Country Focus: Changes to Mexico’s energy policy driving development

Mexico’s shale gas and oil sector could be about to take off, as the country’s first, keenly anticipated, shale auction could take place later this year or next.

However, remaining upbeat in the face of low oil prices, Mexico has not only announced a successful licensing round for onshore oil blocks, but announced its intention of offering plum Gulf of Mexico blocks “by the third quarter of 2016”. The upstream industry changes are a highly visible part of the energy policy shift that is driving investment throughout the oil space.

For the onshore round, Mexico’s third, the winners of which were announced in mid-December 2015, included proven areas in mature fields containing ‘tail-end’ reserves and the intention was to give a fillip to Mexico’s indigenous oil and gas industry. Local companies won 20 of the 25 licence blocks on offer. During the 77-year Pemex E&P monopoly, no other Mexican companies were allowed in the sector.

In the promised – and highly anticipated — deepwater offshore round, a total of 10 blocks is expected to be offered by the country’s Ministry of Energy. It will be Mexico’s fourth auction of oil and gas blocks since an energy reform in 2013 opened up the sector to foreign and private Mexican companies.

Among the potentially rich pickings to be included will be four blocks in the Perdido area near the median line with the US. Royal Dutch Shell is the operator of a major Perdido area project in the deep US waters on the other side of the line. Other partners in that include Chevron and BP.

Should commercial quantities of hydrocarbons be found in the Mexican offshore, it is expected that the energy ministry would offer for any potential development either a licence contract similar to the one used in the US, or a contract based on production-sharing or profit-sharing.

For the Mexican offshore licensing rounds, local companies had been required to form joint ventures with experienced international companies since the blocks on offer were said to have greater technical requirements. For the onshore mature blocks, Mexican companies were not required to have foreign partners, though there was an industry experience requirement.

Midstream, downstream, too

The energy policy changes have not just boosted offshore spending, but also investment in the midstream and downstream.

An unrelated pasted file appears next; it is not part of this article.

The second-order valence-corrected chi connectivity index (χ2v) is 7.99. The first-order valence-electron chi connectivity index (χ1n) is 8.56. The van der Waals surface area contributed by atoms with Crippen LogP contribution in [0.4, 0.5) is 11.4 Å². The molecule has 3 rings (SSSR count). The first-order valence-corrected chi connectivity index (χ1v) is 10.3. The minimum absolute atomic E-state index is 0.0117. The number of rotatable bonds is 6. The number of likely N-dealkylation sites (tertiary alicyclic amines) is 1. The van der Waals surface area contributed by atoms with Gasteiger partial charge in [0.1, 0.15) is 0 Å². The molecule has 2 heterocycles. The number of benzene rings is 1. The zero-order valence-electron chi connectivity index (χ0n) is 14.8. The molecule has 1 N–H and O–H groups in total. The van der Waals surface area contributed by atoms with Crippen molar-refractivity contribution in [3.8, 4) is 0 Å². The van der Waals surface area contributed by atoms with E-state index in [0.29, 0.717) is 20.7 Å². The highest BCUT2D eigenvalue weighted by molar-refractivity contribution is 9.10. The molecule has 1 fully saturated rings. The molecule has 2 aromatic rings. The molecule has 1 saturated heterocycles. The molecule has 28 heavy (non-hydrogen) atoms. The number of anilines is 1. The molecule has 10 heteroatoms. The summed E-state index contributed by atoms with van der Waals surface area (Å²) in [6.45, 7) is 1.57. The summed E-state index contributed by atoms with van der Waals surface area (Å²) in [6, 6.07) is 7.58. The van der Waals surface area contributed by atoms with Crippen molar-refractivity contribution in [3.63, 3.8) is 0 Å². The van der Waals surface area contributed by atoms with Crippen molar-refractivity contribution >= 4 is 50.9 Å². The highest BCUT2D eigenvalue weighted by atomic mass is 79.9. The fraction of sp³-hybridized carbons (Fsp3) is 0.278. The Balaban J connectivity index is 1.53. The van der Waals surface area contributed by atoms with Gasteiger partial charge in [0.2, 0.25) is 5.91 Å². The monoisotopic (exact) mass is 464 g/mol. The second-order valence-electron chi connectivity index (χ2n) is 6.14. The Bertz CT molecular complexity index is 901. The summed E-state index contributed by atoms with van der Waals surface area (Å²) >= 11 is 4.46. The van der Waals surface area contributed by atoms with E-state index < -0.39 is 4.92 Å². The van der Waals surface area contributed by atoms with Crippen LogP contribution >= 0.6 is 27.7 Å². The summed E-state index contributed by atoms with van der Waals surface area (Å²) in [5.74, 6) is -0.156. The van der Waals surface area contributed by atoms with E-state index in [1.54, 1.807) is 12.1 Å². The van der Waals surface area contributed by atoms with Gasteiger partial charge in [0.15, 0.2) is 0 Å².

In the petrochemical sector, substantial growth is predicted once additional feedstock from a new $3 billion ethylene/polyethylene plant, a joint venture between Braskem of Brazil and Mexico’s IDESA, works through the system. Its annual capacity totals 1.05 million tons of polyethylene. Start-up of the plant, located in the state of Veracruz, was announced by Braskem IDESA in end-March 2016.

“The changes in Mexico’s energy policy are already driving private investment in the energy infrastructure necessary to transport US natural gas to Mexico,” said Rina Quijada, senior director of consultants HIS Chemical.

The Los Ramones Phase I pipeline, which came online in December 2014, added 2.1 billion cubic feet a day (bcf/d) of gas import capacity from Texas. Additional projects totalling 3.45 bcf/d of cross-border gas capacity are currently being developed.

“For Mexico, that gas means access to abundant, competitively-priced feedstock for petrochemical production. Just as important, it can be used for production of reliable, cost-competitive electricity, which is absolutely essential to grow the entire manufacturing base in the country and to make Mexican petrochemical production competitive.”

Port expansion programme

At the same time, the Mexican government is to invest $5 billion into 25 new projects at its network of 117 ports. It plans to improve their efficiency by viewing them as a single logistics chain, according to Guillermo Ruiz de Teresa, general coordinator of Mexico’s ports and merchant marine fleet.

As a first step in setting up Mexico’s “two-port system”, he said, tariffs have been equalized across the board. The ports will be regarded as one “articulated port system” for the Pacific coast and one for the Gulf coast.

A major part of the government investment will go into a project to upgrade the port of Veracruz, to deal with the increase in maritime traffic resulting from the country’s energy reform. The number of oil rigs operating in the Gulf of Mexico is expected to rise from 32 at present to around 100.

Building a new terminal at Veracruz will triple the port’s capacity over the next 25 years and quadruple its cargo handling capacity. The first phase, a new sea wall, is expected to be completed in 2016, with the second stage not finished until 2030. In total around $2 billion is scheduled to be spent at Veracruz, Ruiz de Teresa said.

Other key port projects in the pipeline include new dock construction and other improvements at Seybaplaya port, Campeche state, at Altamira port the construction of deep harbour oil platforms and extensive modernisation at the port of Ciudad del Carmen.